A simian crease is a single line that runs across the palm of the hand. People usually have 3 creases in their palms.
The term "simian crease" is not used much anymore, since it tends to have a negative meaning (the word "simian" refers to a monkey or ape). The crease is usually just referred to as a single palmar crease.
Single palmar crease; Transverse palmar crease; Palmar crease
Distinct lines that form creases appear on the palms of the hands and soles of the feet. The palm usually has 3 of these creases. But sometimes, the creases join together to form just one.
Palmar creases develop while a baby is growing in the womb, usually by the 12th week of gestation.
A single palmar crease appears in about 1 out of 30 people. Males are twice as likely as females to have this condition. Some single palmar creases may indicate problems with development and be linked with certain disorders.
Having a single palmar crease is often normal. However, it may also be associated with various conditions that affect a person's mental and physical growth, including:
What to Expect at Your Office Visit
An infant with a single palmar crease may have other symptoms and signs that, when taken together, define a specific syndrome or condition. Diagnosis of that condition is based on a family history, medical history, and complete physical exam.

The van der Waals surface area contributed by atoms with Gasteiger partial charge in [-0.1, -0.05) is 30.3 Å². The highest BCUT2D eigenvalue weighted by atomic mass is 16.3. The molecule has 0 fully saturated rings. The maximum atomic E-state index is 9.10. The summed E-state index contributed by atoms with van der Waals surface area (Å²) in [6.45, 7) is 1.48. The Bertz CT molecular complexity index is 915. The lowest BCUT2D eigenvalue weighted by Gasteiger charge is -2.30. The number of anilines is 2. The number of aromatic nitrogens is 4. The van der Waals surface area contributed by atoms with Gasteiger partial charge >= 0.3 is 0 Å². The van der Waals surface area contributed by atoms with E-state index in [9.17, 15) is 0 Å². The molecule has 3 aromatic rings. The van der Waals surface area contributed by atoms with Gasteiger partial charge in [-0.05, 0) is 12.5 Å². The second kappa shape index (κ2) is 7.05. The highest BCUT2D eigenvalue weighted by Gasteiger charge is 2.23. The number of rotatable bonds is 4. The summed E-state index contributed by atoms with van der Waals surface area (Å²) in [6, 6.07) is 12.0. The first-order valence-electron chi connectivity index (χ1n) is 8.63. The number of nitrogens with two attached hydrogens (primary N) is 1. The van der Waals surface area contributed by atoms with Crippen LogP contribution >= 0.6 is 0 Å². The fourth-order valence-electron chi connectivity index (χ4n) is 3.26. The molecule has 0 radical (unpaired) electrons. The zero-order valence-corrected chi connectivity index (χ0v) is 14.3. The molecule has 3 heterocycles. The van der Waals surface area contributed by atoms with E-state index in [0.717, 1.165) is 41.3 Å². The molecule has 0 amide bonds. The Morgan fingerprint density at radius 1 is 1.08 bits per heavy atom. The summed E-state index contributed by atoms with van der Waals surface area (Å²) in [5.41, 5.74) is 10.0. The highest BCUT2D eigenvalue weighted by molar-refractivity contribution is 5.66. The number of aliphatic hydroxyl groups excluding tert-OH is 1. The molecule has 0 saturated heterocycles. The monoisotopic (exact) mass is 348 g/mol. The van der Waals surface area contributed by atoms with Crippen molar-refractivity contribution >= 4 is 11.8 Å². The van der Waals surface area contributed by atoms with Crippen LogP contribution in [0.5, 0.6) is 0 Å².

Your health care provider may ask questions such as:
- Is there a family history of Down syndrome or other disorder associated with a single palmar crease?
- Does anyone else in the family have a single palmar crease without other symptoms?
- Did the mother use alcohol while pregnant?
- What other symptoms are present?
Based on the answers to these questions, the medical history, and the results of the physical exam, further testing may be necessary.
Marcdante KJ, Kliegman RM. The approach to the dysmorphic child. In: Marcdante KJ, Kliegman RM. Nelson Essentials of Pediatrics. 7th ed. Philadelphia, PA: Elsevier Saunders; 2015:chap 50.
Nussbaum RL, McInnes RR, Willard HF. The chromosomal and genomic basis of disease. In: Thompson & Thompson Genetics in Medicine. 8th ed. Philadelphia, PA: Elsevier Saunders; 2016:chap 6.
Reviewed By: Neil K. Kaneshiro, MD, MHA, Clinical Assistant Professor of Pediatrics, University of Washington School of Medicine, Seattle, WA. Also reviewed by David Zieve, MD, MHA, Isla Ogilvie, PhD, and the A.D.A.M. Editorial team.